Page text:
Andrew Cooper

Andrew Cooper is the Communications Manager for 1000 Lives Improvement. Follow him on Twitter at @cooperaj

Jan 172015
 
Andrew Cooper

Andrew Cooper

Next week, Paul Gimson (@pgimmo), our National Primary Care Manager will be tweeting from the 1000 Lives Improvement Twitter account (@1000LivesPlus); sharing his working week with our followers.

During the week, he’ll be highlighting particular areas of work; sharing his thoughts on the major issues facing primary care and inviting you to join in some topical and important conversations online.

Continue reading »

Dec 312014
 
Andrew Cooper

Andrew Cooper

Over the last year, members of the 1000 Lives Improvement team – along with guest bloggers – have been sharing their reflections and views on a wide range of subjects related to improving healthcare.

If you’ve joined us over the last twelve months, you’ll have read posts exploring how primary care is delivered in Alaska, found out about the impressive work celebrated at this year’s NHS Wales Awards and discovered that Mr Potato Head can teach you more about PDSA cycles than you thought possible.

As 2014 draws to a close, we thought we’d share with you the top five most read posts of the year – and give you the opportunity to catch up on any you may have missed!

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May 092014
 
Andrew Cooper

Andrew Cooper

We recently launched the Ask about Clots campaign in Wales.

It aims to increase public awareness over the risk of developing a blood clot while in hospital. The health campaign’s simple message encourages individuals to ask about their personal risk so that they can be assessed and treated appropriately.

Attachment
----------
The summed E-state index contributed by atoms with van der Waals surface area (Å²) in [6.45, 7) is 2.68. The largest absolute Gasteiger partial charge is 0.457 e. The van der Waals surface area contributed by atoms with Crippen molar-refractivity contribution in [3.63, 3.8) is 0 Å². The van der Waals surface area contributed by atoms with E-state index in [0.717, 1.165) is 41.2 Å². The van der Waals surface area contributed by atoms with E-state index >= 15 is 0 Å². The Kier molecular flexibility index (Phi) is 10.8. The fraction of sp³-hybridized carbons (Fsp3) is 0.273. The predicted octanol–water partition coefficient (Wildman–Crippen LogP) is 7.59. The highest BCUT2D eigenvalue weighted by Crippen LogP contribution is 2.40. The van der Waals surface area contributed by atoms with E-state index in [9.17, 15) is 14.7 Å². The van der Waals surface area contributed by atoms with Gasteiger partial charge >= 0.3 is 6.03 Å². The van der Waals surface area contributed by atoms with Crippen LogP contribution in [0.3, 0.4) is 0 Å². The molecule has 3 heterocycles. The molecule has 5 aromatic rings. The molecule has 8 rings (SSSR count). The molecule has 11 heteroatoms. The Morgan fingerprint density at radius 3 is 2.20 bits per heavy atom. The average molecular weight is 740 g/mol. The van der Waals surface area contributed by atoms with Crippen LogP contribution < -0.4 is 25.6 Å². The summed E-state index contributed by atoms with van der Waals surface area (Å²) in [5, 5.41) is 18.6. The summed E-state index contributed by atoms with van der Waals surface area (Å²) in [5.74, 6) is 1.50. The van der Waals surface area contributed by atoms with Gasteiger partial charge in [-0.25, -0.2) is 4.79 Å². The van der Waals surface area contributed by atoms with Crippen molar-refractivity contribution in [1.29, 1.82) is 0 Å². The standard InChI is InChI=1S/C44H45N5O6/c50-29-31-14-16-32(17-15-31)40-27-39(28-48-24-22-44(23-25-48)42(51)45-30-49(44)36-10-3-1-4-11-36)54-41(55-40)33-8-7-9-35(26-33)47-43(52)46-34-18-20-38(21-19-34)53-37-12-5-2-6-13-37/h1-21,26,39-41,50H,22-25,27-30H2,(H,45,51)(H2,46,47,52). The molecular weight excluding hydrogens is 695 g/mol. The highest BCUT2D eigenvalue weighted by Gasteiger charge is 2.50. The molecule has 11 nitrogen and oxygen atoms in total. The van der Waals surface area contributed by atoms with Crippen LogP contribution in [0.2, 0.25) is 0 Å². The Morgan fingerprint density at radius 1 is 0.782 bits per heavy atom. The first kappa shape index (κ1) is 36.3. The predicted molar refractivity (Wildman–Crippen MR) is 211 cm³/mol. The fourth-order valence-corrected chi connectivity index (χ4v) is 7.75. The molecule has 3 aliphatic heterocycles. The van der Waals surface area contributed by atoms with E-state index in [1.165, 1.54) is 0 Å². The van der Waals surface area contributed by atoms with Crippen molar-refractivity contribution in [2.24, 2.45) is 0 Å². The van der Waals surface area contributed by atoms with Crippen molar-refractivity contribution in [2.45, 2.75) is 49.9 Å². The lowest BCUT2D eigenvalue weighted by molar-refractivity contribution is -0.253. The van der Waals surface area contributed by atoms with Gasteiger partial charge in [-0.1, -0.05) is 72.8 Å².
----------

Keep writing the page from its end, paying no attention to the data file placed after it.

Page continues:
As we know, the major consideration for any campaign is what will actually engage people and motivate them to take the desired action?

In developing Ask about Clots, we focussed on three main areas which we believed were necessary to enable and encourage people to start asking! Continue reading »

Mar 052014
 
Andrew Cooper

Andrew Cooper

Meet Chris Hancock. He’s passionate about helping colleagues in NHS Wales to identify and treat sepsis. He wants to see as many lives as possible saved from a condition that kills more people than breast cancer, prostate cancer and HIV/AIDS combined.

Last year, Chris added Twitter and blogging to his skill set to help him in his work. And since then, he’s joined – and started – conversations about sepsis with individuals and organisations in Wales, across the UK and around the world.

Those conversations have informed and shaped his thinking on the subject. They have enabled him to tap into the latest national and international research, build strategic relationships – as well as share the ground-breaking work colleagues in Wales are leading to address the challenge of this deadly condition. Continue reading »